USCIS will implement a new fee schedule on October 2, 2020, and with it, new versions of several key employment-based immigration forms, including new editions of the Form I-129 nonimmigrant worker petition for H-1B, L-1, O-1 and other key nonimmigrant categories. The new fee schedule also ushers in a longer timeframe for premium processing.
The following are answers to frequently asked questions about the new fee schedule and related processing matters, based on the latest fee regulation and new guidance issued today by USCIS.
What are the new fees for employment-based filings and related applications?
Employers will be subject to the following new fees for petitions and applications:
When will the new fees take effect?
Petitioners and applicants will be subject to the new fee schedule for all cases postmarked October 2, 2020, or later. USCIS filings postmarked October 1 or earlier are subject to the current fee schedule. Cases filed with the incorrect fee will be rejected and returned.
Will USCIS publish new immigration forms reflecting the new fee schedule? When will the new forms become available?
Yes, USCIS plans to publish new versions of several employment-based immigration forms to coincide with the new fee schedule. Notably, there will be a separate edition of Form I-129, the nonimmigrant worker petition, for each key nonimmigrant worker category, including H-1B and L-1. USCIS will also issue a new Form I-765, application for employment authorization, among others.
The new forms will be mandatory for petitions and applications postmarked October 2, 2020, or later. USCIS has not yet disclosed when it will make the new form editions available to the public. Filings postmarked October 1, 2020, or earlier must be filed on the current form edition.
How does the new fee structure affect premium processing service?
Though the $1,440 fee for premium processing will not change, the processing timeline will be longer.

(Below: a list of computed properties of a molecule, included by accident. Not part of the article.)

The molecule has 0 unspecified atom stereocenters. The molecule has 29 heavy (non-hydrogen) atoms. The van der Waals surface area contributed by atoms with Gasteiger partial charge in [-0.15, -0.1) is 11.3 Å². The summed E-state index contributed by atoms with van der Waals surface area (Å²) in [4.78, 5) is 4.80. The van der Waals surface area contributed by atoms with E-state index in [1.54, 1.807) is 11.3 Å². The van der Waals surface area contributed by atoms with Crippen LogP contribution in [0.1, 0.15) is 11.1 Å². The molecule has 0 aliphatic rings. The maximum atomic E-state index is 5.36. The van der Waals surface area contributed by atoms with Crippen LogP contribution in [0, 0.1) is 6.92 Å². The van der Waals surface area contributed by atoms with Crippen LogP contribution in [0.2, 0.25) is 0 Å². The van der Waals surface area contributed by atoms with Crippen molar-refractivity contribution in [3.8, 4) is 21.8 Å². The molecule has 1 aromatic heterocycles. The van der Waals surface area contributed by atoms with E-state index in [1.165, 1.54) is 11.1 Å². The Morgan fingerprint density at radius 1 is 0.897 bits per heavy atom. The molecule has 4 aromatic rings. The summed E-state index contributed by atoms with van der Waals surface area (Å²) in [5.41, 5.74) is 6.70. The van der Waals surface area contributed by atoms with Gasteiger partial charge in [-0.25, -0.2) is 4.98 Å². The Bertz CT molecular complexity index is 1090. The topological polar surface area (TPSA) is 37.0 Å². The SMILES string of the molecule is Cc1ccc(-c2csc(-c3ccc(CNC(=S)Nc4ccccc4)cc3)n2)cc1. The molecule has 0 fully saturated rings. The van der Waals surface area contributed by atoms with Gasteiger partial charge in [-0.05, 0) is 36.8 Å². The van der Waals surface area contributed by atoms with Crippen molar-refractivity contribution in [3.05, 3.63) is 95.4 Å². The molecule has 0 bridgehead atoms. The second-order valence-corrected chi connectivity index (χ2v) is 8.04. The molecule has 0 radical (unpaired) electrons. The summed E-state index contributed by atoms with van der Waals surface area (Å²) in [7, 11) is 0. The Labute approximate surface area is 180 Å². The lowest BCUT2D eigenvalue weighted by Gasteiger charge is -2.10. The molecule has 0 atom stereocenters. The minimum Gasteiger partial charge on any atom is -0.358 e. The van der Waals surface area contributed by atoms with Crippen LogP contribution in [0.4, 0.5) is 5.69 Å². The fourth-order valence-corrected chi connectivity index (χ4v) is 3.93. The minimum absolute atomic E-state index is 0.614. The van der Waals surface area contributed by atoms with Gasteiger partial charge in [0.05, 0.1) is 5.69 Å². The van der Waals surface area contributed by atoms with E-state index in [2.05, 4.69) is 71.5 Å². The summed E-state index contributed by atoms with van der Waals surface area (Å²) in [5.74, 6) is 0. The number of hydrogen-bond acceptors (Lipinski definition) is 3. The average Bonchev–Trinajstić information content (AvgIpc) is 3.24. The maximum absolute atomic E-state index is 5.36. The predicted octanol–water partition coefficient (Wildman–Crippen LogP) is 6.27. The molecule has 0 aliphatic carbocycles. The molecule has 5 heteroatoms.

For premium processing requests postmarked October 2 or later, the processing period will be lengthened to fifteen business days – or up to an additional week – from the current timeframe of 15 calendar days. Business days will not include federal holidays or any day on which the federal government is closed for business, such as for national emergencies or inclement weather. Local and regional federal office closures can also prolong the premium processing timeline, if a case for which premium processing is requested is being adjudicated in an area affected by such a closure.
How does the new fee structure affect applications for adjustment of status to permanent residence? Are pending adjustments filed before October 2, 2020 affected by the new fee rule?
When the new fee regulation takes effect, applicants for adjustment of status will be required to pay a filing fee of $1,130 and separate fees of $550 and $590 respectively for each application for employment authorization and advance parole filed while the adjustment is pending. The new fees apply to all adjustment applicants, including those age 14 and under, who are subject to reduced filing fee under current rules.
Adjustment applications postmarked before October 2, 2020 are subject to a filing fee of $1,225 (or $750 for applicants under age 14). The fee includes applications for new and renewed advance parole and employment authorization, even after the new fee schedule takes effect, provided the application is postmarked before October 2.
How do the new fee structure and forms affect FY 2021 H-1B cap cases?
In mid-August, USCIS ran a second lottery for the FY 2021 H-1B cap season. Employers whose cap registrations were selected in that lottery must file their petitions by November 16, 2020.
Cap cases postmarked before October 2, 2020, are subject to the current USCIS fee structure and existing USCIS forms. Cap cases postmarked October 2 or later will be subject to higher filing fees and a new Form I-129 H-1B petition that has not yet been released.
Is the new USCIS fee structure be challenged in court? How would a lawsuit affect petitioners and applicants?
Yes, the USCIS fee regulation is being challenged in Immigrant Legal Resource Center et al., v. DHS, et al., a lawsuit pending in federal district court in California. The plaintiffs are seeking a preliminary injunction to block USCIS from implementing the new fee schedule while the lawsuit is underway.
If the California district court issues an injunction against the rule, USCIS may be required to revert to its current fee schedule and forms, though the agency is expected to appeal any injunction in the case.
What should employers do now to prepare for the new fee schedule?
Sponsoring employers should account for the budget impact of increased filing fees, and should take into consideration the longer premium processing timeline when planning Form I-129 and Form I-140 filings.